Bloomberg in D.C. on Jan. 30. Photo: Mark Wilson/Getty Images

Michael Bloomberg proposed generating roughly $5 trillion for education, infrastructure and climate change by hiking the tax rates of top earners and corporations in a plan released Saturday.

Why it matters: That $5 trillion goal beats former Vice President Joe Biden's plan to raise $3.2 trillion over a decade by increasing taxes, Sen. Elizabeth Warren's "ultra-millionaire tax" to bring in nearly $4 trillion, and just surpasses Sen. Bernie Sanders' plan to raise roughly $4.35 trillion by taxing the wealthy.

  • Yes, but: Warren has multiple tax plans — one for corporations and trade organizations that spend more than $500,000 per year lobbying the government, and another to tax companies with over $100 million in profits.
  • The candidates' tax plans are also structured differently, with unique income limits and timeframes — Warren's is a 10-year plan and Sanders' is a 15-year plan.

Details: Bloomberg's proposal adds a 5% surtax on incomes above $5 million annually, while Warren takes aim at households with more than $50 million in assets, with a 2% charge.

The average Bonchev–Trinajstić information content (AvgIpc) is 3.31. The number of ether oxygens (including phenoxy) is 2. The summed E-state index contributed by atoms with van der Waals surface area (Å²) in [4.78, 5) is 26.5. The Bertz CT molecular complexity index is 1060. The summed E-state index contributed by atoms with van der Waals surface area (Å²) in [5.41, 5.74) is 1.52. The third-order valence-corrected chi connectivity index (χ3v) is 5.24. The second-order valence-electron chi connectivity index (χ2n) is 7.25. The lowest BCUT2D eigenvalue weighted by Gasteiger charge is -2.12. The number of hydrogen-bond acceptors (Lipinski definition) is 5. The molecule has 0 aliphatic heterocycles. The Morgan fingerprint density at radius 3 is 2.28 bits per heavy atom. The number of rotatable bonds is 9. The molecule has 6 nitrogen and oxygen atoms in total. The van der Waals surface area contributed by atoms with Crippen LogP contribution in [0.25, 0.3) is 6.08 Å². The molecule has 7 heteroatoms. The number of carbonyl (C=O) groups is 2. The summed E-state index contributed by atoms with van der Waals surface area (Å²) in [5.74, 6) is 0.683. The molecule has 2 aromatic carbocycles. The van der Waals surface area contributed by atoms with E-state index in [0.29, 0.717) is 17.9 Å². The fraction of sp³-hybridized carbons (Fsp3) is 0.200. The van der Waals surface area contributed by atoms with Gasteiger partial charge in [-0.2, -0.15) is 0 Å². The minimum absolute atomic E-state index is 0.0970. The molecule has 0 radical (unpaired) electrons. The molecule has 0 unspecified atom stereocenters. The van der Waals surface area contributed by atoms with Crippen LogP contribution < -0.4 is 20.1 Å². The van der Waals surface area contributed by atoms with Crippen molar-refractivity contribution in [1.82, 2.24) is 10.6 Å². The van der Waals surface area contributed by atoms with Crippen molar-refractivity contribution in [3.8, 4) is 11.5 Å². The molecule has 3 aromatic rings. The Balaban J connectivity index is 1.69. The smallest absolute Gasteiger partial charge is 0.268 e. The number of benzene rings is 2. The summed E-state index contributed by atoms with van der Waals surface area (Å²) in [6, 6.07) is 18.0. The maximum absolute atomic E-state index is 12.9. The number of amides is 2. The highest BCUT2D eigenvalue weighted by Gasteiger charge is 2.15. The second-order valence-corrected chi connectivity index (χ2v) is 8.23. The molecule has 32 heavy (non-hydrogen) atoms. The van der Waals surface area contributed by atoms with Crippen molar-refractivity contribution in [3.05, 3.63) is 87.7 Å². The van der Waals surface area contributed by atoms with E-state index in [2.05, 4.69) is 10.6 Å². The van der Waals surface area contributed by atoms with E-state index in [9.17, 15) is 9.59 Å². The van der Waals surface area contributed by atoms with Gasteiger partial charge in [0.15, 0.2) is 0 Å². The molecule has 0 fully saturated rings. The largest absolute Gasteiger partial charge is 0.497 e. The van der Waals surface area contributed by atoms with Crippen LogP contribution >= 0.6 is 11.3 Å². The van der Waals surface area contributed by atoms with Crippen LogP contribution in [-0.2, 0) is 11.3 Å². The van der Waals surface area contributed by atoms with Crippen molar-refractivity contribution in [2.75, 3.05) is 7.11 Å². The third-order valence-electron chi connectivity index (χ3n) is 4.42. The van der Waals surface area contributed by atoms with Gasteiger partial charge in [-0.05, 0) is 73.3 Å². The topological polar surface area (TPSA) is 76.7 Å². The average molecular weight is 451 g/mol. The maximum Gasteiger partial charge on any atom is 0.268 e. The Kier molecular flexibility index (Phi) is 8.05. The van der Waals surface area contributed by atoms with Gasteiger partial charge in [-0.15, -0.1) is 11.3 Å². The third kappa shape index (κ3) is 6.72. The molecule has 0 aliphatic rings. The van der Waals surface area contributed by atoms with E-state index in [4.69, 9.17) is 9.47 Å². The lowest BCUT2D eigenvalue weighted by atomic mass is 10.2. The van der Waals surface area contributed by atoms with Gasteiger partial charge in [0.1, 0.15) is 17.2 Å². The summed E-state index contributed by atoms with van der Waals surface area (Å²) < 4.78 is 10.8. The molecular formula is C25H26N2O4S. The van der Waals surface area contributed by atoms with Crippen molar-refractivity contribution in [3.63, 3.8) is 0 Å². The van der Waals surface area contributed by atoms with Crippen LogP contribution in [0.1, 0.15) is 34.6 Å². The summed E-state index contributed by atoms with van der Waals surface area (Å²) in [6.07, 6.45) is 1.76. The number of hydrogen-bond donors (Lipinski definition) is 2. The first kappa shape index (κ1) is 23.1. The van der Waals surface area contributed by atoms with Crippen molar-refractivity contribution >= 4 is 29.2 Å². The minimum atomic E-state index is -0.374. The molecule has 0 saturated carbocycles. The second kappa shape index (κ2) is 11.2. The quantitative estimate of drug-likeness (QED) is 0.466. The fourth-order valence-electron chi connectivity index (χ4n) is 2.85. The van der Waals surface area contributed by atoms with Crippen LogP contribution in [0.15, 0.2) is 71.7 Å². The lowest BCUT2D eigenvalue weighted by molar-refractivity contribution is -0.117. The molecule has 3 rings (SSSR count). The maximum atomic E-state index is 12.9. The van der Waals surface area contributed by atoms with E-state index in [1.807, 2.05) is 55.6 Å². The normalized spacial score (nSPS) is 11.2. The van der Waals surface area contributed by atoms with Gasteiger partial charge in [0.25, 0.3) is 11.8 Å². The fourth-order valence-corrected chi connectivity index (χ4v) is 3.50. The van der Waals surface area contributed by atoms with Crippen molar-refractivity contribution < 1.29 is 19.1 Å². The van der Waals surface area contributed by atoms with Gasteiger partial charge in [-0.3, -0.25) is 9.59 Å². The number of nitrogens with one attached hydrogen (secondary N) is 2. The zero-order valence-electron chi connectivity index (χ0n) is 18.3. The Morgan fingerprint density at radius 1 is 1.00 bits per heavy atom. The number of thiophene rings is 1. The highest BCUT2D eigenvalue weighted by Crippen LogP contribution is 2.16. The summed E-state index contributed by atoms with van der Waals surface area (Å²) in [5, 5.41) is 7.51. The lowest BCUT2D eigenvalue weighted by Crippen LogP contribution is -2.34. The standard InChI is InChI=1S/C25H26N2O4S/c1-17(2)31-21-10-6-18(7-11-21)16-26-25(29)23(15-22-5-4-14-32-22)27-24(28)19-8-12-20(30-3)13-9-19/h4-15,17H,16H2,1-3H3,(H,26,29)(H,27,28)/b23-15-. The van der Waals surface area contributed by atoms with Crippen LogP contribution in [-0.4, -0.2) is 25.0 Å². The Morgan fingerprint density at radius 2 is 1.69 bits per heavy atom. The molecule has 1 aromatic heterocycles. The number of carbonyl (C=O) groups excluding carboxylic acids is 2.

• Bloomberg's idea also calls for enforcing the IRS to "collect many hundreds of billions in taxes owed but never paid," but does not elaborate.
  • The corporate tax rate would rise from 21% to 28% under Bloomberg's plan.

Flashback: Fellow billionaire and 2020 Democratic candidate Tom Steyer challenged Bloomberg in November to support a wealth tax or leave the 2020 race.

Go deeper: DNC's new debate rules open the door for Bloomberg

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Photo: Mark Wilson/Getty Images

The Supreme Court on Wednesday evening blocked a lower court order that would have allowed voters to cast ballots curbside at Alabama polling places on Election Day.

Whit it matters: With less than two weeks until Election Day, the justices voted 5-3 to reinstate the curbside voting ban and overturn a lower court judge's ruling designed to protect people with disabilities during the coronavirus pandemic.